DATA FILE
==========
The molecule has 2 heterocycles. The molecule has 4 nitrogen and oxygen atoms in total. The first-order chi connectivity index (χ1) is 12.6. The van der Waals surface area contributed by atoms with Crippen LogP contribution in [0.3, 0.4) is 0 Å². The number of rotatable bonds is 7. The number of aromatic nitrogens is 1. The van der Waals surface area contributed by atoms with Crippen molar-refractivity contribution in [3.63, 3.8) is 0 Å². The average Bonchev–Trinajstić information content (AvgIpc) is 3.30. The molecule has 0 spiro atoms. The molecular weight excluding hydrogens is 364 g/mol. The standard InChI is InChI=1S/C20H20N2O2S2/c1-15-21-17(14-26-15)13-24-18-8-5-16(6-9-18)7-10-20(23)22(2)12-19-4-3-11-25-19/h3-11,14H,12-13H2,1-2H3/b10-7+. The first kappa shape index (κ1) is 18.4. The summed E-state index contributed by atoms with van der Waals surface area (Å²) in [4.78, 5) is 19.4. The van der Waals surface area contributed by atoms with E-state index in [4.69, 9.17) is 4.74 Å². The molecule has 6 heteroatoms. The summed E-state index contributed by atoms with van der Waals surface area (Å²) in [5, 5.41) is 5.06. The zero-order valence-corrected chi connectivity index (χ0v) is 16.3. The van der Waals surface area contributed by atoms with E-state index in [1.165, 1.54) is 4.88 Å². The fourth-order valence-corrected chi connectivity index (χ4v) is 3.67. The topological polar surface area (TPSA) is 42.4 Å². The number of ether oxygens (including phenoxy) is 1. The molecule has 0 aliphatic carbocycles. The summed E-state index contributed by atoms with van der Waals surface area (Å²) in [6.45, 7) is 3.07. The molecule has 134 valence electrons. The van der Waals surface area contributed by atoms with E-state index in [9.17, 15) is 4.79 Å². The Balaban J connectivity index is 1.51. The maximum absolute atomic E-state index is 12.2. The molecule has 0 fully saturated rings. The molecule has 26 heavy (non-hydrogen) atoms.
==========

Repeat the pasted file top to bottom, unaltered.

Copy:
The molecule has 2 heterocycles. The molecule has 4 nitrogen and oxygen atoms in total. The first-order chi connectivity index (χ1) is 12.6. The van der Waals surface area contributed by atoms with Crippen LogP contribution in [0.3, 0.4) is 0 Å². The number of rotatable bonds is 7. The number of aromatic nitrogens is 1. The van der Waals surface area contributed by atoms with Crippen molar-refractivity contribution in [3.63, 3.8) is 0 Å². The average Bonchev–Trinajstić information content (AvgIpc) is 3.30. The molecule has 0 spiro atoms. The molecular weight excluding hydrogens is 364 g/mol. The standard InChI is InChI=1S/C20H20N2O2S2/c1-15-21-17(14-26-15)13-24-18-8-5-16(6-9-18)7-10-20(23)22(2)12-19-4-3-11-25-19/h3-11,14H,12-13H2,1-2H3/b10-7+. The first kappa shape index (κ1) is 18.4. The summed E-state index contributed by atoms with van der Waals surface area (Å²) in [4.78, 5) is 19.4. The van der Waals surface area contributed by atoms with E-state index in [4.69, 9.17) is 4.74 Å². The molecule has 6 heteroatoms. The summed E-state index contributed by atoms with van der Waals surface area (Å²) in [5, 5.41) is 5.06. The zero-order valence-corrected chi connectivity index (χ0v) is 16.3. The van der Waals surface area contributed by atoms with E-state index in [1.165, 1.54) is 4.88 Å². The fourth-order valence-corrected chi connectivity index (χ4v) is 3.67. The topological polar surface area (TPSA) is 42.4 Å². The number of ether oxygens (including phenoxy) is 1. The molecule has 0 aliphatic carbocycles. The summed E-state index contributed by atoms with van der Waals surface area (Å²) in [6.45, 7) is 3.07. The molecule has 134 valence electrons. The van der Waals surface area contributed by atoms with E-state index in [9.17, 15) is 4.79 Å². The Balaban J connectivity index is 1.51. The maximum absolute atomic E-state index is 12.2. The molecule has 0 fully saturated rings. The molecule has 26 heavy (non-hydrogen) atoms.